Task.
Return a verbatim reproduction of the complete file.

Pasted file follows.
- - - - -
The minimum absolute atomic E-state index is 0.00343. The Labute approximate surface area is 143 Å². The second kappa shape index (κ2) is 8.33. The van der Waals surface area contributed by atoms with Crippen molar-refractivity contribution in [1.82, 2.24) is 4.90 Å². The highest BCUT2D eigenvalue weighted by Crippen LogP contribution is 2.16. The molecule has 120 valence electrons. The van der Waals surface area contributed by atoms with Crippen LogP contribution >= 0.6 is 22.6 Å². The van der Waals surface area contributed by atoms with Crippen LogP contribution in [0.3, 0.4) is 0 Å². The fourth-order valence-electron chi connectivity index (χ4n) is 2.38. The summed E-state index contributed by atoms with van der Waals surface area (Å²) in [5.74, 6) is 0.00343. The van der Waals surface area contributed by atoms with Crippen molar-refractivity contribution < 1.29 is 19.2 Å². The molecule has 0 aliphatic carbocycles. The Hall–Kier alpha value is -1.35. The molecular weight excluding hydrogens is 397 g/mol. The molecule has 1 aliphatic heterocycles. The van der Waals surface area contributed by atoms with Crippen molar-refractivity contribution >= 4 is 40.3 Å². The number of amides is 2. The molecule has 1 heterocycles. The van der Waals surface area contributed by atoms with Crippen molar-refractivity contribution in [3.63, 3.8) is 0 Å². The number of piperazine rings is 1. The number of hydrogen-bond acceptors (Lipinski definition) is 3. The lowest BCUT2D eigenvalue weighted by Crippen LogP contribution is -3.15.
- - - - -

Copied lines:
The minimum absolute atomic E-state index is 0.00343. The Labute approximate surface area is 143 Å². The second kappa shape index (κ2) is 8.33. The van der Waals surface area contributed by atoms with Crippen molar-refractivity contribution in [1.82, 2.24) is 4.90 Å². The highest BCUT2D eigenvalue weighted by Crippen LogP contribution is 2.16. The molecule has 120 valence electrons. The van der Waals surface area contributed by atoms with Crippen LogP contribution >= 0.6 is 22.6 Å². The van der Waals surface area contributed by atoms with Crippen LogP contribution in [0.3, 0.4) is 0 Å². The fourth-order valence-electron chi connectivity index (χ4n) is 2.38. The summed E-state index contributed by atoms with van der Waals surface area (Å²) in [5.74, 6) is 0.00343. The van der Waals surface area contributed by atoms with Crippen molar-refractivity contribution < 1.29 is 19.2 Å². The molecule has 0 aliphatic carbocycles. The Hall–Kier alpha value is -1.35. The molecular weight excluding hydrogens is 397 g/mol. The molecule has 1 aliphatic heterocycles. The van der Waals surface area contributed by atoms with Crippen molar-refractivity contribution >= 4 is 40.3 Å². The number of amides is 2. The molecule has 1 heterocycles. The van der Waals surface area contributed by atoms with Crippen molar-refractivity contribution in [3.63, 3.8) is 0 Å². The number of piperazine rings is 1. The number of hydrogen-bond acceptors (Lipinski definition) is 3. The lowest BCUT2D eigenvalue weighted by Crippen LogP contribution is -3.15.